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Va. firefighters: City knowingly burned house with asbestos in training

A firefighters organization claimed that fire officials endangered its members by burning a house they knew contained asbestos


By Jane Harper
The Virginian Pilot

VIRGINIA BEACH, Va. — A firefighters organization recently filed complaints with federal and state agencies about a training exercise, claiming that fire officials endangered its members and the public when they burned an empty Pungo house that contained asbestos.

The city and the firefighters group agree the house contained the material, but how much was there and when fire officials learned of its existence is in dispute.

A firefighters organization claimed that fire officials endangered its members by burning a house that contained asbestos. (Photo/Virginia Beach Firefighters Association)
A firefighters organization claimed that fire officials endangered its members by burning a house that contained asbestos. (Photo/Virginia Beach Firefighters Association)

The two-story home was burned April 15 in the 2000 block of Princess Anne Road – a sparsely populated area near the Sherwood Lakes community and the city line. The house dates to the 1930s. It was offered for the training exercise by its owner, who knew one of the fire officials involved.

The Virginia Beach Professional Firefighters group, which represents about 90 percent of the city’s 500 firefighters, reported the incident to the FBI, Environmental Protection Agency and the state departments of environmental quality, labor and industry, as well as occupational safety and health, when they learned about the asbestos. They also informed the city’s auditor.

“This act appears to be a clear violation of federal and state environmental laws and cannot be tolerated or ignored,” Bill Bailey, a retired Virginia Beach firefighter and president of the organization, wrote in a statement released Monday to the group’s members.

“This incident was reported so that the appropriate city, state, and federal agencies could fully and thoroughly investigate this incident and take appropriate action. The trust of the public as well as the firefighters has been damaged and can only be regained by a complete, transparent, and thorough investigation along with appropriate consequences.”

The firefighters group claims that information it obtained through a Freedom of Information Act request shows that a battalion chief canceled the burn’s first scheduled date because he suspected that the building’s exterior contained asbestos.

But city officials say only a small amount of the substance was eventually found. They also say it was limited to an area near the fireplace and wasn’t discovered until weeks after the house was burned. But they conceded that mistakes were made and said they have taken steps to prevent it from happening again.

Asbestos is a naturally occurring mineral that was frequently used in homes and businesses from the 1920s to 1980s because of its resistance to fire and heat . The EPA banned its use in building products in 1989 after studies showed it could cause cancer if inhaled.

It’s still found in older buildings, but is not considered hazardous unless it becomes airborne. Proper removal and disposal can be costly and time-consuming.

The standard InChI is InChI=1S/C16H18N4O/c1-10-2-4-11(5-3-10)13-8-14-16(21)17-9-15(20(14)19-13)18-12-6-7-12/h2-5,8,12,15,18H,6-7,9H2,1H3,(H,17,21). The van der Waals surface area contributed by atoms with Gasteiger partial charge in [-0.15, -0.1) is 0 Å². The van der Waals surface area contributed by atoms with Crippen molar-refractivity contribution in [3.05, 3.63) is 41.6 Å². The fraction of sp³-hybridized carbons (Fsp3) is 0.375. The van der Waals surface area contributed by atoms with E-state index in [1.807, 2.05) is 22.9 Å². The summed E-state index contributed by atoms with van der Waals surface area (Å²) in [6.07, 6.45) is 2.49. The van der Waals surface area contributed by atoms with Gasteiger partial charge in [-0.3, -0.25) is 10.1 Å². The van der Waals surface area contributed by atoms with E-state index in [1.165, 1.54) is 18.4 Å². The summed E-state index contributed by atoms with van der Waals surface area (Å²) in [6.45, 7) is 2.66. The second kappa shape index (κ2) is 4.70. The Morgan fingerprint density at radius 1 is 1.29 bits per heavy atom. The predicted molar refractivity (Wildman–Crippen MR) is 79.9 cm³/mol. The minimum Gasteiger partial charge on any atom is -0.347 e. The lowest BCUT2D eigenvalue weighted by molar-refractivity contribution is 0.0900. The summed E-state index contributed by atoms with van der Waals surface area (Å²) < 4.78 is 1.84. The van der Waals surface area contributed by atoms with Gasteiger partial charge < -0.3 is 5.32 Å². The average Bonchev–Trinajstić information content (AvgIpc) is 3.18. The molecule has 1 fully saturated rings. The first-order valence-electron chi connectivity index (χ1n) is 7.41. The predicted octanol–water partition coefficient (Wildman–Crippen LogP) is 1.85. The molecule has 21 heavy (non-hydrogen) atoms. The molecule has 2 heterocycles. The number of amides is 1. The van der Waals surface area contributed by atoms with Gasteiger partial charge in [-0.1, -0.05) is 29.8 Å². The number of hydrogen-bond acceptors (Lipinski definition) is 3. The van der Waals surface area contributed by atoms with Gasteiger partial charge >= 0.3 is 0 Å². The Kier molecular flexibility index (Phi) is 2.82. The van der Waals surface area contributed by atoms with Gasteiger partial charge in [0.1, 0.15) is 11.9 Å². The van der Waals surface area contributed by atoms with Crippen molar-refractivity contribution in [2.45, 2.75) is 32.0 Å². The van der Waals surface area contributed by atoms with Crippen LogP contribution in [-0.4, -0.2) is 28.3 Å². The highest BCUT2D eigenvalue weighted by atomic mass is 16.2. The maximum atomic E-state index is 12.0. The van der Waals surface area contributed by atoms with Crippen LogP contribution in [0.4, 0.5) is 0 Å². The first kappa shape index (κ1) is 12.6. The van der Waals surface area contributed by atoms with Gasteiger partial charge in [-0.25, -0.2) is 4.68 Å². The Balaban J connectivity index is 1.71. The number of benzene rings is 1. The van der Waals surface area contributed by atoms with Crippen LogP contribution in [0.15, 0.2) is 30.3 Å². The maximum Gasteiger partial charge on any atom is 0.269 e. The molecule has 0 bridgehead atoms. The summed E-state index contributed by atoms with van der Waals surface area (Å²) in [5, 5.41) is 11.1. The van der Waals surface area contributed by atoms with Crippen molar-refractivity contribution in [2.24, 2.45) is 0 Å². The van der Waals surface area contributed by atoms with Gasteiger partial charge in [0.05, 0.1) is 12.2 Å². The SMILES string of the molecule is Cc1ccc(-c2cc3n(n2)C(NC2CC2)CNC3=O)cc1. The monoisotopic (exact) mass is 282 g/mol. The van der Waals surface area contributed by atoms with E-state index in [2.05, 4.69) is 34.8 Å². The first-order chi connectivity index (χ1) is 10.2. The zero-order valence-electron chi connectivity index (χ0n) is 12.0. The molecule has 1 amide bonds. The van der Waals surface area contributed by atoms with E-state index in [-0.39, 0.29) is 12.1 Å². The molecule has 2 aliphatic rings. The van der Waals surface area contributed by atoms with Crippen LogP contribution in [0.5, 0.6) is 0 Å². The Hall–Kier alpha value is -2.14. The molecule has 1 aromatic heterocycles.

None of the firefighters who ignited and then battled the blaze that day knew asbestos was present, Bailey said. Neither did residents who stood by. Bailey estimated that among the crowd were 20 to 30 children.

“It was like stadium seating out there,” he said. “People were pulling their cars over to watch.”

Records obtained through the FOIA request show communications about the planned burn began months before it happened.

On March 15, a district fire chief sent an email to four other fire officials notifying them that it had been assigned to the B shift, one of three firefighting shifts in the city. It was set to occur April 8.

About a week before the burn date, a battalion chief wrote about his suspicions that asbestos might be present. He also shared some research he conducted showing the prohibitions and restrictions related to live burns involving the material.

The burn was canceled the following day.

Four days later – on April 3 – the district chief who was friends with the homeowner scheduled the event for the following weekend. He also noted that the C shift would be handling it instead.

“We had offered it to B shift, but it didn’t work out,” the district chief wrote without mentioning in the email why the plan had fallen through. Two other fire officials who were aware of the previously canceled date were included in the email.

About 1 p.m. on April 15, the house was ignited as scheduled.

Fire Chief David Hutcheson said the district chief who scheduled it thought that the department’s training center had already reviewed the battalion chief’s suspicions.

“We missed some paperwork opportunities and we own that,” Hutcheson said. “But there was nothing that was done sneakily. It was simply an oversight.”

Scott Kalis, the city’s occupational safety and health manager, said he was told about the possibility of asbestos in the house about a month after it was burned. Tests conducted at the site confirmed its existence, but revealed only a small amount, he said.

“Because of its fire retardant characteristics, it may have been used in that area near the fireplace,” Kalis said.

Kalis and Hutcheson disputed that firefighters and residents were put in danger as a result of the burn. The amount was too small to have harmed anyone, they said.

“The last thing we would want to do is subject any of our firefighters and the public to a dangerous situation,” Hutcheson said.

Copyright 2018 The Virginian Pilot

McClatchy-Tribune News Service

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